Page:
CHICAGO — Records and archival arrangements in Australia are globally relevant because Australia’s indigenous people represent the oldest living culture in the world, and because modern Australia is an ex-colonial society now heavily multicultural in outlook.
Michael Piggott’s “Archives and Societal Provenance: Australian Essays,” published by Chandos Publishing and available through ALA Neal-Schuman, explores this distinctiveness, using the theoretical concept of societal provenance as propounded by Canadian archival scholars. His essays blend new writing and re-workings of earlier work, comprising the first text to apply a societal provenance perspective to a national setting.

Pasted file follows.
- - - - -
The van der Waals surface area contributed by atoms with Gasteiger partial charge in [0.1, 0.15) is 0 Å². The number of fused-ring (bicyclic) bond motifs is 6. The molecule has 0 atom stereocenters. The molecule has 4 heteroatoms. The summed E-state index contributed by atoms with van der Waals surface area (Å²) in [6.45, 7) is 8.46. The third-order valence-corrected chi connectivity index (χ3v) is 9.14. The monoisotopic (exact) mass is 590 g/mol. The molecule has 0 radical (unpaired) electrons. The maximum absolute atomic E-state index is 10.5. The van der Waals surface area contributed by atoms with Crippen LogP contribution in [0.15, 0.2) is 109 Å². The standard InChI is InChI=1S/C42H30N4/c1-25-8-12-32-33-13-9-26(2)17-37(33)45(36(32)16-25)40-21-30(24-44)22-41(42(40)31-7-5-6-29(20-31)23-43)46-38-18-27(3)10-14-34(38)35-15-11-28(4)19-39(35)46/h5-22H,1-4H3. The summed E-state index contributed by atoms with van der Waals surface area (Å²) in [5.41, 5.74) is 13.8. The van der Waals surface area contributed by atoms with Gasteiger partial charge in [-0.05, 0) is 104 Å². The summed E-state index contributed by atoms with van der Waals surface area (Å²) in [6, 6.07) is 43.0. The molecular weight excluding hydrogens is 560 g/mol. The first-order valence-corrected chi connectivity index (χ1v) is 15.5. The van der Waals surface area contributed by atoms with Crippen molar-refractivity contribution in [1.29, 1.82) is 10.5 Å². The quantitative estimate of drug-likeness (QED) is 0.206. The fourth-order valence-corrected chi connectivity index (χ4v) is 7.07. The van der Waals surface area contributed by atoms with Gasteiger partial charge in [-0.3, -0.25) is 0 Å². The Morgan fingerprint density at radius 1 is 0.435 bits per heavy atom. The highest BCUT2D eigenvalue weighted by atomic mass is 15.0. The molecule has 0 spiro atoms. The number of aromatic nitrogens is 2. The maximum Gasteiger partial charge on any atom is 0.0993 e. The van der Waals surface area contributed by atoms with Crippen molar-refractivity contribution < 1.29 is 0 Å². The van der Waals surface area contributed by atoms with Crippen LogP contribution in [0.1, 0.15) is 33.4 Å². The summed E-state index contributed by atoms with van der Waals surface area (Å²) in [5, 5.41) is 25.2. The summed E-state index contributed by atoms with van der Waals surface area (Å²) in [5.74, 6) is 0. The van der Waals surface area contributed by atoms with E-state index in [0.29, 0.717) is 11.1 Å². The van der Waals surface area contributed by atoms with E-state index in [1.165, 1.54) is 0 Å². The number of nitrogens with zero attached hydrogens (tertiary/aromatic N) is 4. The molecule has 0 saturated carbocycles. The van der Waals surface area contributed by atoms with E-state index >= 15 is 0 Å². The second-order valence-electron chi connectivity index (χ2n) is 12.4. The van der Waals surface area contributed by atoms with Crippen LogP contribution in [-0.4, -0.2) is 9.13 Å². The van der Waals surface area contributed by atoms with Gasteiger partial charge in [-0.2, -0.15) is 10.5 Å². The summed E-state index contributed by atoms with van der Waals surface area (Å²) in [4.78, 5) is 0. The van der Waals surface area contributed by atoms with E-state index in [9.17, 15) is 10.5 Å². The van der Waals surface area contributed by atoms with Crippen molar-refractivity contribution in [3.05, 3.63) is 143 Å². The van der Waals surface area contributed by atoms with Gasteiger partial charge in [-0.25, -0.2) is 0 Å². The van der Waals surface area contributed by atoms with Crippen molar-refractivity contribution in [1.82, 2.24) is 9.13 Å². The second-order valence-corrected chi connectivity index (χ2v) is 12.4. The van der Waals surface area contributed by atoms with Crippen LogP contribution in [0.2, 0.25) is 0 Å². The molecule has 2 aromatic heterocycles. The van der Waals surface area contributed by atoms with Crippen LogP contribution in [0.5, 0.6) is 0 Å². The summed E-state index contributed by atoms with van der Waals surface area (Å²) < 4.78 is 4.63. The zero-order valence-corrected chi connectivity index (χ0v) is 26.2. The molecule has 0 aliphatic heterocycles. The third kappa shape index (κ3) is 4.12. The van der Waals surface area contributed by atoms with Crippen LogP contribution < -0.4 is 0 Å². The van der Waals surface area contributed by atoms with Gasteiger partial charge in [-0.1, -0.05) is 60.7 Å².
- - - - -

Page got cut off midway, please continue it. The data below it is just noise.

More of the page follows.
Piggott is a consultant and independent scholar. He is a former Australian archivist with 37 years of experience as an archival practitioner and manager. His career included appointments at the National Library of Australia, the Australian War Memorial, the National Archives of Australia and the University of Melbourne. He has been active in the Australian Society of Archivists since its inception in 1975 and has produced scholarly guides to collections, and published widely on archival history and education, including personal papers and diaries. His latest refereed work was an invited paper for the inaugural issue of Grainger Studies: An Interdisciplinary Journal. In 2010 he was invited to become an honorary associate of the National Museum of Australia’s Centre for Historical Research, and an honorary member of the Centre for Organisational and Social Informatics, Monash University.
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